U.S. well productivity gains posted last year may not repeat in 2019 with the same magnitude, but domestic output still should drive the global market in the next decade, according to Raymond James & Associates Inc.

J. Marshall Adkins, John Freeman and their team of analysts in a note Monday said in the past eight years, onshore development has upended oil markets worldwide, putting the nation on the path to become energy independent for the first time in 70 years.

Well efficiencies had slowed a bit, “only to buck the downtrend last year with an unexpected 2018 productivity surge” of 20% year/year. Can U.S. producers repeat that feat this year? Analysts say gains should continue but probably not at the same magnitude.

Oil well productivity “exploded” in the Lower 48 from 2022-2015, climbing 35% a year on average. Gains slowed in 2016 to 17% and were down to 11% in 2017.

In 2018, however, productivity reversed the downturn and surged to more than twice the 8% annual growth originally modeled.

“Needless to say, our original 2018 U.S. oil supply model forecast ended up well below the actual growth seen last year,” driven by several multinationals, including ExxonMobil Corp., Chevron Corp. and Occidental Petroleum Corp. Each of those operators accelerated their 2018 Permian Basin activity in core areas.

The big operators benefited from the learning curve provided by major Permian exploration and production (E&P) companies, notably EOG Resources Inc., Pioneer Natural Resources Co., Concho Resources Inc. and Parsley Energy Inc., which “jumped from ”version 1’ well designs to ”version 5’ designs in just one year.

“This allowed a one-time step change in Permian well productivity that is unlikely to be repeated again over the next few years,” Adkins and his colleagues said. The Raymond James team expects U.S. oil well productivity to slow to 10% in 2020, with 5% annual gains in the next decade.

“Even though our U.S. production model assumes these perpetual gains in U.S. well productivity, it is important to note that there is a very high likelihood that well productivities turn negative in the next few years as parent-child, and core acreage issues overwhelm the industries ability to complete longer laterals with more sand.”

The Raymond James analysts believe the biggest drivers to well productivity growth has been increasing lateral lengths and increased proppant loading, allowing the industry to use a metaphorical “bigger hammer” to improve output per well.

Before 2014, the longest lateral increases on average were in the Permian Midland, which improved to 7,000 from 3,000 feet, and in the Bakken Shale, which increased to 9,000 from 7,500 feet, analysts said.

However, laterals in other basins are also lengthening, with Permian Delaware laterals last year improving to 6,500 feet from 5,000 in 2014, while Eagle Ford Shale laterals increased to 7,500 feet from 5,500. A huge shift to horizontal wells from verticals in the same time frame also improved the impact of the longer laterals.

“Although it is technically feasible to drill longer lateral lengths than the current 8,000-foot U.S. averages, there are two reasons why we think gains in U.S. lateral lengths will slow in the coming years,” said Adkins and his colleagues. “First, horizontal completions (particularly coiled tubing) operations become exponentially more difficult (and expensive) beyond 10,000 feet.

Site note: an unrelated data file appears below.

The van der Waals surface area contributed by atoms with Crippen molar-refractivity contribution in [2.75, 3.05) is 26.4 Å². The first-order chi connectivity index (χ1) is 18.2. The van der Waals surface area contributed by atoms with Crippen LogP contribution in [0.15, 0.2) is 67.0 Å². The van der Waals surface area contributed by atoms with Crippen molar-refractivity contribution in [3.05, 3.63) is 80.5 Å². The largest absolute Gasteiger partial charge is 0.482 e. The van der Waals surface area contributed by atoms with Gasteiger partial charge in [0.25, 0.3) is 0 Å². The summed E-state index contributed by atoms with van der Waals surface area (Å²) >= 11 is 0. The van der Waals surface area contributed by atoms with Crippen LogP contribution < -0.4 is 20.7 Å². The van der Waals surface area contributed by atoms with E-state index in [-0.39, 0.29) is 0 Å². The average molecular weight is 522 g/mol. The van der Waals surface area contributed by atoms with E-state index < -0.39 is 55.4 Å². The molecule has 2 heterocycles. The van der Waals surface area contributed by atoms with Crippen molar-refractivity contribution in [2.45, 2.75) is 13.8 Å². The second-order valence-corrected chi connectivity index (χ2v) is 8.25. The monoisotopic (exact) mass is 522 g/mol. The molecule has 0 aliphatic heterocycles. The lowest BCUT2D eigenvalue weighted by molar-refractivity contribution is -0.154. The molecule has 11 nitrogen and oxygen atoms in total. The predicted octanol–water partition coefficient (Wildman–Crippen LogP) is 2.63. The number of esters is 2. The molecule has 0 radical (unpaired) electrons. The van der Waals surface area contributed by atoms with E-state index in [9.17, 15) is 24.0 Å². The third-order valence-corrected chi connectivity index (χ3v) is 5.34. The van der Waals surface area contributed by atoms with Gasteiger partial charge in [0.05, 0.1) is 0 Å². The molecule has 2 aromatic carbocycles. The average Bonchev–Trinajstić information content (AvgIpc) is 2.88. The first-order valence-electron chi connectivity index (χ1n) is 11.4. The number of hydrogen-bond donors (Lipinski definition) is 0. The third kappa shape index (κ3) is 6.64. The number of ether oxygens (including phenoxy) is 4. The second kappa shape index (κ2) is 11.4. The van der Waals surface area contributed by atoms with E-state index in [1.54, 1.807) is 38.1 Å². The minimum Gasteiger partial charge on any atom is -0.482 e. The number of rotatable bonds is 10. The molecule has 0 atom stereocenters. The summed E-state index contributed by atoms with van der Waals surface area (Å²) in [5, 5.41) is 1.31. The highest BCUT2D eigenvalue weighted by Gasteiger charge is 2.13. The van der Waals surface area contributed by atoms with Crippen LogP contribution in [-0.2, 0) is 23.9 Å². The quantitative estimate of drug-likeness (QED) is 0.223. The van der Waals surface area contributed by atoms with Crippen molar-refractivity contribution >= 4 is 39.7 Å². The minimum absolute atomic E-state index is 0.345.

“Secondly, to achieve 10,000-foot laterals, operators need to assemble sizable contiguous acreage positions, i.e. two contiguous 640-acre leaseholds, to drill wells that are nearly two miles in horizontal length.”

Longer laterals can be difficult to do as operators often are challenged by mineral ownership issues and legal constraints. As such, most operators have settled on 10,000-foot laterals as leaseholds allow.

“Given limits in leasehold boundaries, we believe that the average U.S. lateral length will begin to max out in the 8,500-foot (overall U.S. average) length over the next few years.”

Another driver in well efficiencies has been the steadily increasing volume of proppant/lateral foot in wells. The Raymond James team estimated U.S. proppant loadings have had a slightly more post-2014 weighted growth profile averaging 12% growth year/year since 2010.

Not surprisingly, the Permian’s twin Delaware and Midland sub-basins reported the biggest boost in loadings from 2010’s 500 pounds/foot to almost 2,000 in the Delaware and 1,800 in the Midland.

“Like lateral lengths, however, we believe that the recent surge in higher sand concentrations may fade over the coming years,” analysts said. “Specifically, recent reports from operators suggest that optimal sand loadings seem to be around 2,500-3,000 pounds/foot with diminishing returns for higher concentrations.”

As E&Ps have begun full-field development, many are drilling a higher proportion of infill wells, i.e. child wells, relative to their initial parent wells. That has caused issues on another level.

“Put simply, the child wells tend to be less productive that the parent wells” when adjusted for the size and design of the fracture, Raymond James analysts. Lateral lengths, proppant loading, stage/well spacing and the time lag may impact the data, but the parent-child well dynamic likely will become a bigger factor as infill drilling accelerates.

E&Ps are also moving out of the sweet spots into acreage likely to be less productive.

“To simplify, as each play/basin’s sweet spot is drilled out, it’s reasonable to assume that well productivity will eventually be hampered by a shift to tier two acreage,” Adkins and team said. “An operator can only do so much with the lateral length and completion design to overcome lower quality reservoirs.”